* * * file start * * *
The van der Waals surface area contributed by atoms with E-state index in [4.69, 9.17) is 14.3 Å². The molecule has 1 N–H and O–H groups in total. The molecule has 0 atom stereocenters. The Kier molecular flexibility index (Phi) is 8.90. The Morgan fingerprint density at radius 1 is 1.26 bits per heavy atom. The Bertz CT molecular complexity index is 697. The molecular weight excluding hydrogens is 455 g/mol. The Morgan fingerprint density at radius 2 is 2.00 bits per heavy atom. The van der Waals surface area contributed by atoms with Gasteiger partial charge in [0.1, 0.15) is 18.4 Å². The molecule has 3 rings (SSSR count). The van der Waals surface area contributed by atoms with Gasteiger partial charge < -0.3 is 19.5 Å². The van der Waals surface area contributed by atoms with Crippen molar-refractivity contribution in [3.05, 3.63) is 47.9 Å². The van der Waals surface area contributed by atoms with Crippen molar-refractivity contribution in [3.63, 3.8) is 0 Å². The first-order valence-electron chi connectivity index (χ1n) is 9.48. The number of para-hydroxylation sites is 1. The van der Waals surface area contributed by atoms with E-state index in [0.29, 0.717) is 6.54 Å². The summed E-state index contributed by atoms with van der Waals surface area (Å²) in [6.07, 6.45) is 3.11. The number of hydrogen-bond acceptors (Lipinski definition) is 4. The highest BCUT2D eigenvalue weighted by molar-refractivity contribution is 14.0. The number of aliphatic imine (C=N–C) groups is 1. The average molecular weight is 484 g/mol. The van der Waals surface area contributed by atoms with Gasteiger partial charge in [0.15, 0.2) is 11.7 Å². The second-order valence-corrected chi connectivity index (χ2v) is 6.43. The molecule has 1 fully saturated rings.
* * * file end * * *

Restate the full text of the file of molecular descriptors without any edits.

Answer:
The van der Waals surface area contributed by atoms with E-state index in [4.69, 9.17) is 14.3 Å². The molecule has 1 N–H and O–H groups in total. The molecule has 0 atom stereocenters. The Kier molecular flexibility index (Phi) is 8.90. The Morgan fingerprint density at radius 1 is 1.26 bits per heavy atom. The Bertz CT molecular complexity index is 697. The molecular weight excluding hydrogens is 455 g/mol. The Morgan fingerprint density at radius 2 is 2.00 bits per heavy atom. The van der Waals surface area contributed by atoms with Gasteiger partial charge in [0.1, 0.15) is 18.4 Å². The molecule has 3 rings (SSSR count). The van der Waals surface area contributed by atoms with Gasteiger partial charge < -0.3 is 19.5 Å². The van der Waals surface area contributed by atoms with Crippen molar-refractivity contribution in [3.05, 3.63) is 47.9 Å². The van der Waals surface area contributed by atoms with Crippen molar-refractivity contribution in [3.63, 3.8) is 0 Å². The first-order valence-electron chi connectivity index (χ1n) is 9.48. The number of para-hydroxylation sites is 1. The van der Waals surface area contributed by atoms with E-state index in [0.29, 0.717) is 6.54 Å². The summed E-state index contributed by atoms with van der Waals surface area (Å²) in [6.07, 6.45) is 3.11. The number of hydrogen-bond acceptors (Lipinski definition) is 4. The highest BCUT2D eigenvalue weighted by molar-refractivity contribution is 14.0. The number of aliphatic imine (C=N–C) groups is 1. The average molecular weight is 484 g/mol. The van der Waals surface area contributed by atoms with Gasteiger partial charge in [0.15, 0.2) is 11.7 Å². The second-order valence-corrected chi connectivity index (χ2v) is 6.43. The molecule has 1 fully saturated rings.